I remember begging my parents to take me to get my driver’s license when I turned 16. At my high school, pretty much everyone had their license by the time they graduated. It represented freedom for teenagers across the country.
Today, millennials express their freedom in completely different ways, which explains why only about 60 percent of 18-year-olds have a license.
It may also explain why research shows that adults of the millennial generation are more likely to live with their parents for longer periods of time than previous generations.
The study also found that even though millennials are living at home at a greater rate than previous generations, those who attend college are less likely to live with their parents than those who don’t. In fact, millennials with only a high school education are twice as likely to live with their parents than those with a bachelor’s degree.
Of course, every case is unique, but these figures represent broader cultural trends that your affect your children in some way. Whether college is a given or not, some kind of preparation for their future, outside of high school, will help make them more likely to find their wings and live independently at an earlier age.
Today, we’re going to take a look at some of the primary considerations you’ll want to address with your adult children living at home after college (or if they forego college and stay in your home while they explore their options for the future).
Regardless of which educational or vocational path your kids decide to take, if they’re going to stay at home, you’ll want to establish some clear expectations.
What are the conditions for staying?
- Do they have to start paying rent?
- Do they need to buy their own groceries?
- Do quiet hours apply?
- If they’re paying rent, will you still set behavior expectations?
When is it simply time to move out?
- Do you set a timeline for them to live with you?
- Can they stay as long as they want?
- What happens if you decide to move?
While some kids still can’t wait to get out on their own, others see no reason to give up free room and board as long as you’ll let them stay. Even inside of your own family, some children will respect your home and expectations better than others. Some will be more appreciative than others.
These factors all go into setting reasonable expectations for your family. The point is to determine the guidelines early on and communicate the conditions of staying at home very clearly.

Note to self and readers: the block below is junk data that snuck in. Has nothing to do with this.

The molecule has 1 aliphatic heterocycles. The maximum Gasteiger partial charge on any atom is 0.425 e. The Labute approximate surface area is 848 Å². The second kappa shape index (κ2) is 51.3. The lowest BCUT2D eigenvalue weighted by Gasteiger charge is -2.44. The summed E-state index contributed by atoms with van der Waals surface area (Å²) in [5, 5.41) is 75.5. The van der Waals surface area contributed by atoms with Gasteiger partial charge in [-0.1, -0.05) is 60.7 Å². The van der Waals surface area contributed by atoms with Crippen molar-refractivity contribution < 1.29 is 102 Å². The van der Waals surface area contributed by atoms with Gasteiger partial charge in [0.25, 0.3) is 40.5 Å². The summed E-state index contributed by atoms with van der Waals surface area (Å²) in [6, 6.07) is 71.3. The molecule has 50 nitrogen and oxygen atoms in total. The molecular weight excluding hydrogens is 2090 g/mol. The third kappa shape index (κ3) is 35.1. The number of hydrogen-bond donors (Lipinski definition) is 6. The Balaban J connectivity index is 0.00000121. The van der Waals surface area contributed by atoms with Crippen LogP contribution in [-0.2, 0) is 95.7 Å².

And Who Is Paying for This?
You’ve been covering most of your children’s living costs since the day they were born. Insurance, healthcare, utilities, cell phone, groceries – chances are your graduate doesn’t appreciate the full weight of these expenses.
Parents often expect their children to pay their share of such bills after they graduate, and that is often a great idea.
Keep in mind, that this is about your children’s independence, not about the actual cost. Of course, you can afford to continue paying your children’s bills. But our clients often ask us how they can keep their wealth from negatively affecting their children. We believe having your children pay for their own living costs helps them gain the independence they need and perspective on their life choices.
You might not want to drop the whole load on your kids all at once. Consider continuing to take care of some of their peripheral bills as they adjust to their newfound financial responsibilities.
Whatever you do, it’s important to communicate your expectations clearly. If no stopping date is placed on particular bills, they may naturally accept your free support as long as you offer it.
At Home for How Long?
One of the biggest ongoing expenses everyone faces is room and board. Some parents will charge their children rent to live at home after a certain age and then gift their children with the lump sum when they move out, while others allow them to stay rent-free as long as other expenses are addressed. Either way, most parents don’t intend to have their kids live with them indefinitely and are looking for ways to help them find independence.
If you fall into this category, you’ll want to make your expectations known to your adult children, preferably before they finish school. Every family is different, and some parents welcome the opportunity to have their children living at home as long as they’ll stay.
Still, for their own good, it will be important to pass on the tools of financial independence in a careful and timely manner. Your children will thank you for it later.